The issue here was whether a Plaintiff located in Winston-Salem which held a state trademark registration was entitled to an injunction against a competing store with a similar name located in Charlotte.
Judge Diaz applied federal Lanham Act principles in deciding whether the Plaintiff had a sufficient market presence in the Charlotte area to warrant injunctive relief. He said that "North Carolina’s common law is no different" from federal law in determining the rights of a senior user. Op. n.7.
The established tests for injunctive relief when a senior user sues a junior user are "(1) the market penetration test, which applies where the senior user actually uses its mark in the market in which it seeks an injunction; or (2) the ‘zone of natural expansion’ test, which applies where the senior user has not actually penetrated the market, but may be likely to do so." Op. ¶70.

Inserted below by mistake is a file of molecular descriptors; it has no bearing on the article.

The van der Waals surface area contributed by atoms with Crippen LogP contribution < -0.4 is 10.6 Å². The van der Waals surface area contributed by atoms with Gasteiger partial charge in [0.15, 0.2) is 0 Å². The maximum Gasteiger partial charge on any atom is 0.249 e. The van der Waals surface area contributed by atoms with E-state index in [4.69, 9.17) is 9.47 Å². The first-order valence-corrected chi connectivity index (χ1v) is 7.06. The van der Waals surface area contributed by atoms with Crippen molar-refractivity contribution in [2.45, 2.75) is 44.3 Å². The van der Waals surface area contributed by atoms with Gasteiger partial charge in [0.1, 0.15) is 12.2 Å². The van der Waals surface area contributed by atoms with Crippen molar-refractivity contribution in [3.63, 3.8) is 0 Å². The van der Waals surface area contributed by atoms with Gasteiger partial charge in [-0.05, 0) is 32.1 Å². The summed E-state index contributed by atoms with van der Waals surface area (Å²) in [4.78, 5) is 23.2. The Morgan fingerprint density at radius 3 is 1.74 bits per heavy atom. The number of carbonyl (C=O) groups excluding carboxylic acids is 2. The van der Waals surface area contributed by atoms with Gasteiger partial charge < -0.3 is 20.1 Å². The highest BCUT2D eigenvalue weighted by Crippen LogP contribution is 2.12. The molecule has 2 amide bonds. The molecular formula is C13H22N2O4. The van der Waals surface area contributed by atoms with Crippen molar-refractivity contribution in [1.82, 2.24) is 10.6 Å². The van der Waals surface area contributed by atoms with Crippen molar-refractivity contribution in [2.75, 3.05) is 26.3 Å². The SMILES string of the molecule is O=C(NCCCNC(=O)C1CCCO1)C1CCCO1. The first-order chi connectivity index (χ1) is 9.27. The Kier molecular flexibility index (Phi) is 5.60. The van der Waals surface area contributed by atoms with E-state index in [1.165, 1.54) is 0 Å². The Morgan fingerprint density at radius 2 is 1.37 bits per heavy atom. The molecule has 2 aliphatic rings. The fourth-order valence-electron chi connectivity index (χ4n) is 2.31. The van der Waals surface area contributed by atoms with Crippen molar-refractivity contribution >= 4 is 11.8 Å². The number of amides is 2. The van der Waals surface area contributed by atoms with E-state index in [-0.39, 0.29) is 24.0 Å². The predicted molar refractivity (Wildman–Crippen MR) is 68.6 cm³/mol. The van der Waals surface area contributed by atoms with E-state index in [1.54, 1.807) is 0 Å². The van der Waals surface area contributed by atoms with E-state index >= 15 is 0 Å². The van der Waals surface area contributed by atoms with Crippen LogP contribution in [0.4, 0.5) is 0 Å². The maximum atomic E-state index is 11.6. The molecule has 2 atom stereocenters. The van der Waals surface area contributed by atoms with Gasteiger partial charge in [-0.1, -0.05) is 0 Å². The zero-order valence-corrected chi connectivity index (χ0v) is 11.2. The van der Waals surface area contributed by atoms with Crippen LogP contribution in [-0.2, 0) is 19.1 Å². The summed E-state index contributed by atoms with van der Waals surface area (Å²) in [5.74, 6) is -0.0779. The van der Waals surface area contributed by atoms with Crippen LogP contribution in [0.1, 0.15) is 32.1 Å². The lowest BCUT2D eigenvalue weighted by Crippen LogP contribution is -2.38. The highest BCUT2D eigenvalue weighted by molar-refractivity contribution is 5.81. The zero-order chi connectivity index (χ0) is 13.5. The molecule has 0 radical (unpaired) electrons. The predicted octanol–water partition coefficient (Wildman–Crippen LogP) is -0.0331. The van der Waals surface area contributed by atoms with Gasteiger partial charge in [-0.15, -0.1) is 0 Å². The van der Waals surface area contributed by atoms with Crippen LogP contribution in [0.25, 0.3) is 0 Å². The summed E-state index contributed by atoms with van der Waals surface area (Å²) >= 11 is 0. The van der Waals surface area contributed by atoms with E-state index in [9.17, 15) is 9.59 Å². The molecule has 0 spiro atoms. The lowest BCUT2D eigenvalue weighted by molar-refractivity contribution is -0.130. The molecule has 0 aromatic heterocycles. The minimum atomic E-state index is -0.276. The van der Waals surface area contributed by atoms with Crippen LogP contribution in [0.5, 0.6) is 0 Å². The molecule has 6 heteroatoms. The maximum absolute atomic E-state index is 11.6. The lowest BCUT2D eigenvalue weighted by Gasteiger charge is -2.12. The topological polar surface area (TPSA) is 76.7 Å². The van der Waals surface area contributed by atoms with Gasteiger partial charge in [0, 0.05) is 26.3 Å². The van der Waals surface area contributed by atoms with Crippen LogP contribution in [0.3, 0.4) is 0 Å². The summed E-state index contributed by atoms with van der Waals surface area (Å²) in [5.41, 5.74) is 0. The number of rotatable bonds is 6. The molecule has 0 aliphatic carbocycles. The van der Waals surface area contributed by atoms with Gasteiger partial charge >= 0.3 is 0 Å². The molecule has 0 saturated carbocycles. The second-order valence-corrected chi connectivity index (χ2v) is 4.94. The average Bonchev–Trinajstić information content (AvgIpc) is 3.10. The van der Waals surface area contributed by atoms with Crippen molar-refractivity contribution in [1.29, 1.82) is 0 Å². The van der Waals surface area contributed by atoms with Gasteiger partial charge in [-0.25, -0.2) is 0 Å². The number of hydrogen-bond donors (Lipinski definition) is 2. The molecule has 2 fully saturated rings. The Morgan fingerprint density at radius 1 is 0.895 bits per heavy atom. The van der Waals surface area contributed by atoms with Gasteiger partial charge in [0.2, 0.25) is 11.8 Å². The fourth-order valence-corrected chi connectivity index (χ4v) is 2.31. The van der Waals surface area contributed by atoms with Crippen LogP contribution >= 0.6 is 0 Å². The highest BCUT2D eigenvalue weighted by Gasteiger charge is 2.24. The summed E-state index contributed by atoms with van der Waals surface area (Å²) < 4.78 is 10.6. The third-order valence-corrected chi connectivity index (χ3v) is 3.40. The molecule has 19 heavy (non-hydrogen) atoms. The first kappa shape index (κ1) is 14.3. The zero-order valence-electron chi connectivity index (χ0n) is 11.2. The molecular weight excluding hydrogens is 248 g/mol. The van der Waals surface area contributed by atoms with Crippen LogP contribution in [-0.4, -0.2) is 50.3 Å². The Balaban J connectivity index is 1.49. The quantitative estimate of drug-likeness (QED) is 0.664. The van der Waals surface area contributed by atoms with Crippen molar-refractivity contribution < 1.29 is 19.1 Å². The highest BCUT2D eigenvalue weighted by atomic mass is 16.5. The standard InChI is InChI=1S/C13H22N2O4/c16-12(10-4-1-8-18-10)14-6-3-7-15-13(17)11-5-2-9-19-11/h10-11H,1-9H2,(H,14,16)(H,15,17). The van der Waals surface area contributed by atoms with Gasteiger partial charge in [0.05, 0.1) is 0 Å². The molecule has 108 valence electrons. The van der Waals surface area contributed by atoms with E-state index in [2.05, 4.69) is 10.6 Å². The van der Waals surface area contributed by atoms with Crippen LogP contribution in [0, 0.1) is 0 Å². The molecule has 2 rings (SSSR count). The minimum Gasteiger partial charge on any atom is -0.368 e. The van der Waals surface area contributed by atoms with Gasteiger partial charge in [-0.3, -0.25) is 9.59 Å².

The Plaintiff failed the market penetration test. Although it had averaged annual sales in Mecklenburg County of $66,024 over a fifteen year period, the level of sales had fluctuated over that time and the sales were inconsequential when measured against the total sales of jewelry in that area. Mecklenburg County jewelery stores had sold $138,578,260 of jewelry in 2006, for example, much of it undoubtedly available for much less now in area pawnshops.
Further leading to the Plaintiff’s lack of success was that it had completed only 88 transactions in Mecklenburg County in 2006, but the average jewelry store there completed 1,718 transactions. Plaintiff also hadn’t done any advertising targeted at the Charlotte market.
The Plaintiff also couldn’t meet the zone of natural expansion test. Although it presented evidence that it had "considered" opening a Charlotte store, Judge Diaz found that Plaintiff had not taken any concrete steps to enter the Charlotte market.